7dbi antennas worse than original ones

Discussion in 'Networking Issues' started by nkwai, Dec 7, 2006.

  1. nkwai

    nkwai Network Guru Member

    Yesterday I bought the Linksys 7dbi antennas for my WRT54GL (Running DD-WRT v23 SP2 std). To my great surprise the signal was a worse than with the original ones that come with the ruter. Even after rising the output power from 28mW to 70mW, the signal was still weaker. I followed the guide about wireless signal tweaking in the article section there was no change. Can someone just tell me whats going on, because I don't understand it.
    Thank You.
  2. d__l

    d__l Network Guru Member

    When I installed them on my WRT54GS, I had similar results. It was my theory that they expanded the range of interfering signals and noise that I could pick up. When I used the unsupported signal scan feature on the router, I definitely saw more WLANs than I saw with the original equipment antennas.

    I think they would be ideal for use in a large metal warehouse where you are shielded from other signals.

    I eventually resorted to making parabolic antenna shields to focus and redirect the signal and also block the neighbor's signals.
  3. nkwai

    nkwai Network Guru Member

    I bought them because I had to extend the signal to my neighbour wich is 4 wals and cca 20-25m away, because the original ones didn't reached her.
  4. HennieM

    HennieM Network Guru Member

    Maybe try one antenna only. It may be that, with the greater gain, the antennas are interfering with each other.
  5. Esquire

    Esquire Mesquire Staff Member Member

    Or try aligning the antennae to different planes.

    I bought a Planex PCi 10dBi omnidirectional antenna recently to add to a friend's desktop adapter and I got no improvement at the same location as the original, but by moving the antenna's location away by 3 feet I was about to improve the reception quality by 100% - thank goodness it comes with a 3' extension cable (it has its own stand), so try an extension cable to relocate it if all else fails.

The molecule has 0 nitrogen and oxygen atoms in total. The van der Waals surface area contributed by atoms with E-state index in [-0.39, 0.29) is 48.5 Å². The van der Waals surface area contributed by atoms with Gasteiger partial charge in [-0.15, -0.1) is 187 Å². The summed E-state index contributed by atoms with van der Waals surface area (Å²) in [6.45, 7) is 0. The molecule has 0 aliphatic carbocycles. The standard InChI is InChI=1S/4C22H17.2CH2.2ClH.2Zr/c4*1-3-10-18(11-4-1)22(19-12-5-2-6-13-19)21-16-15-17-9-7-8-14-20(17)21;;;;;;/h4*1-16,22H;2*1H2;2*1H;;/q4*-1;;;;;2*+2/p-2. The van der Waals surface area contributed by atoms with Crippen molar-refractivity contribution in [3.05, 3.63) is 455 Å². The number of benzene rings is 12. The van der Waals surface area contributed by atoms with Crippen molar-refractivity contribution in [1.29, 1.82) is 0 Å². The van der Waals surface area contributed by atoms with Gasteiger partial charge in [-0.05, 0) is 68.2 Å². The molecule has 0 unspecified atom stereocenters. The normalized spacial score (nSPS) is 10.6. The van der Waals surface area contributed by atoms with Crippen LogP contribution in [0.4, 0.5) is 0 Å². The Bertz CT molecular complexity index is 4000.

I'm even thinking of getting a couple of these antennae myself :biggrin:
  6. bcbogger

    bcbogger LI Guru Member

    A little antenna theory may help understanding here..

    An antenna's job is to take the rf power and radiate it, as such it cant radiate more power than it receives.

    the simplest antenna is what is known as an isotropic antenna, it radiates in a sphere equal power in all directions.

    next is the Dipole antenna, typically it is 3db gain, or 3DBi <- the i means its referenced off of a theoretical isotropic radiator)
    it radiates as squished sphere, radiating slightly unequally.

    then we get into co-linear antenna's which is what you have.. It consists of several dipoles stacked ontop of one another 180deg out of phase.
    these take the power that would normally be radiated top and bottom and push it out the side in a donut pattern

    in this case its taking your 28mw and making it 140mw

    28mW log 10 = 14.47 DBm + 7 = 21.47 DBm ERP

    10 ^ (21.47DBm / 10) 140.28 mW ERP

    now you are not getting the extra power for free.. it comes from somewhere, and where it comes from is a change in you radiation pattern.

    If you look at the radiation pattern of that antenna im sure you will see that it radiates in a donut shape. so there is lots of power along the plane of the antenna but its radiating very little top and bottom.

    this is important because, if your receiving antenna is not on the same plane as the radiation pattern, it will suffer.

    for example, if the gain off the bottom of you antenna is down 30db (quite typical) then doing the math gives you

    14.47dbm - 30 = -15.53dbm =.028 mW ERP or in real world terms not much..

    so the long and the skinny you need to conceder the radiation pattern of the antenna.. If you antenna is up a tower and you are 10km away with another gain antenna "catching" the signal at the other end, it works great.
    If you have the same antenna up a tower and you are sitting at the base trying to get signal.. well.. you may be out of luck.

    Hope this helps..

  7. nkwai

    nkwai Network Guru Member

    Hmm...The router with the 7dbi antennas is on my monitor, the laptop that have to recive the signal is about 0,8-1,0m lower at a distance of 20-25m.

    Can you explain a little more this phrase "if the gain off the bottom of you antenna is down 30db (quite typical)" I don't understand it.